It’s September! And as you may know, each September is recognized as National Preparedness Month. Preparedness Month promotes family and community disaster planning now, during the month, and throughout the year.
Child Care Resource & Referral (CCR&R) agencies and providers have contacted Child Care Aware® of America with questions about how to ensure their programs are properly cleaned and ready when child care programs reopen.
First, it’s important to understand the difference between cleaning, sanitizing and disinfecting. In short, cleaning means removing dirt or germs from a surface; sanitizing refers to reducing the number of pathogens or bacteria on that cleaned surface; disinfecting kills all bacteria on hard, non-porous surfaces. The distinction between the three can seem blurry, so we have gathered some of the most helpful links from partners in public health to ensure you are ready and prepared.
Child Care Aware® of America (CCAoA) understands that this is an uncertain time for child care providers, as they make difficult decisions around what's best for the business, community and families they serve. The safety and well being of staff, family members and children is of utmost importance.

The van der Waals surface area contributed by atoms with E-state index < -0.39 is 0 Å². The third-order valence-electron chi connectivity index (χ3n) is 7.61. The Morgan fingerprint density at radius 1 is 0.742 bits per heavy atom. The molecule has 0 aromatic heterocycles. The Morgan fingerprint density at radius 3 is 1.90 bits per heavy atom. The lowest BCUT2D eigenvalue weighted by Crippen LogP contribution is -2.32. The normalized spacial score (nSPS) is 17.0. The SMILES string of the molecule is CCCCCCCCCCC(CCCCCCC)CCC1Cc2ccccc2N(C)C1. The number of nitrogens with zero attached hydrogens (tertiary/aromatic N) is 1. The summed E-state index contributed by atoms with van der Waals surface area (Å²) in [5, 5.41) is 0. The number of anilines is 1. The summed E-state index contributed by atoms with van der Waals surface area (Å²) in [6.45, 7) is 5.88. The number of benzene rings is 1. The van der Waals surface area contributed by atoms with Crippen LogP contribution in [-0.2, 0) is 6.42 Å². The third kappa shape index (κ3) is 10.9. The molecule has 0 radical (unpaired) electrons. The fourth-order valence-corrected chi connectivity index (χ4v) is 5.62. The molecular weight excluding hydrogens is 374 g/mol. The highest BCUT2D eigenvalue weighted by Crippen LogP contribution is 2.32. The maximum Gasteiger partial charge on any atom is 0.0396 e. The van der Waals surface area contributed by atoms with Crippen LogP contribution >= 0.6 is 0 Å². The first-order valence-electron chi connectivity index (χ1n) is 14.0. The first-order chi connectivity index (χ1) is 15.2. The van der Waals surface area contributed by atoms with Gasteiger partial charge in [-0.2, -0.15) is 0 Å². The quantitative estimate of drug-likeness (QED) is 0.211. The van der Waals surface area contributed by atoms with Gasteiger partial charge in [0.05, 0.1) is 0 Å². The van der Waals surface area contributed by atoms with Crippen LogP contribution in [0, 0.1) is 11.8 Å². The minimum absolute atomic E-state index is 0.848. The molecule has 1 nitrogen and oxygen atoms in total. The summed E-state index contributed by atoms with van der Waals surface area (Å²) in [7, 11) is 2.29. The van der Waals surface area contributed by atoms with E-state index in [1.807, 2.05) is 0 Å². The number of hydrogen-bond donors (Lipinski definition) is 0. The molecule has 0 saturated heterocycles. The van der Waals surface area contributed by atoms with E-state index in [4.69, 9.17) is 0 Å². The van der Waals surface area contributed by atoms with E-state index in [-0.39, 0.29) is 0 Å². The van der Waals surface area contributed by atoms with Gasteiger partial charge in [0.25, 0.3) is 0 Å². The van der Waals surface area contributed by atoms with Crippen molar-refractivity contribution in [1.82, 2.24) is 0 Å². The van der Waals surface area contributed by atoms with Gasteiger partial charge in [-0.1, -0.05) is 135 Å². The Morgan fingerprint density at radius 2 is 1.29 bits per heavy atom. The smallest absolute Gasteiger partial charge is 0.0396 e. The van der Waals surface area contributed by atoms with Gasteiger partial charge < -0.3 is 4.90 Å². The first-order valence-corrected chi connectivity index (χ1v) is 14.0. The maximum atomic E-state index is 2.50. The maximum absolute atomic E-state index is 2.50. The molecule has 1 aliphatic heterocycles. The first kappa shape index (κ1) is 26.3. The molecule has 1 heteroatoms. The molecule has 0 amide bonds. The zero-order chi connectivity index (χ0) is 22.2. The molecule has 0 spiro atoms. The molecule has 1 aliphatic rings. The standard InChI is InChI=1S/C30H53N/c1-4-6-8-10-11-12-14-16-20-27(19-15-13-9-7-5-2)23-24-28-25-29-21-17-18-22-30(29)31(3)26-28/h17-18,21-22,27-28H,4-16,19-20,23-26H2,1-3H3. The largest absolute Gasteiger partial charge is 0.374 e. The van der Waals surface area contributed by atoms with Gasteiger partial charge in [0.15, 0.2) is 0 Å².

Note: This post and infographic were originally published on March 17, 2020 and have since been updated with additional clarifications on March 20, 2020.
The Child Care Aware® of America (CCAoA) Emergency Preparedness team is committed to ensuring the child care sector has the support it needs in times of uncertainty. Emergency preparedness, response and recovery is vital for the well-being of children, families and communities.
We understand that you may feel confused or unsure about how the Coronavirus (COVID-19) could potentially affect your program, staff, children and families that you serve. We have heard your questions and continue to research and share up-to-date resources and solutions. This week, we are drawing attention to several guidance documents, leading practices and training tools that can assist you in the coming weeks.
July is the hottest time of year for much of the United States, according to the Weather Channel. With relative humidity and actual air temperature both peaking during the later summer months, the end of summer can be especially hazardous to children playing outside. Rather than just sweating it out and complaining about the heat, it’s critical to learn how to keep parents, child care providers and children safe when playing outside this summer.
The holiday season is a great time for family, friends and fun. It's also a time for giving gifts, especially for our excited little ones. When purchasing toys for our little ones, it's important that they are not only age appropriate but safe.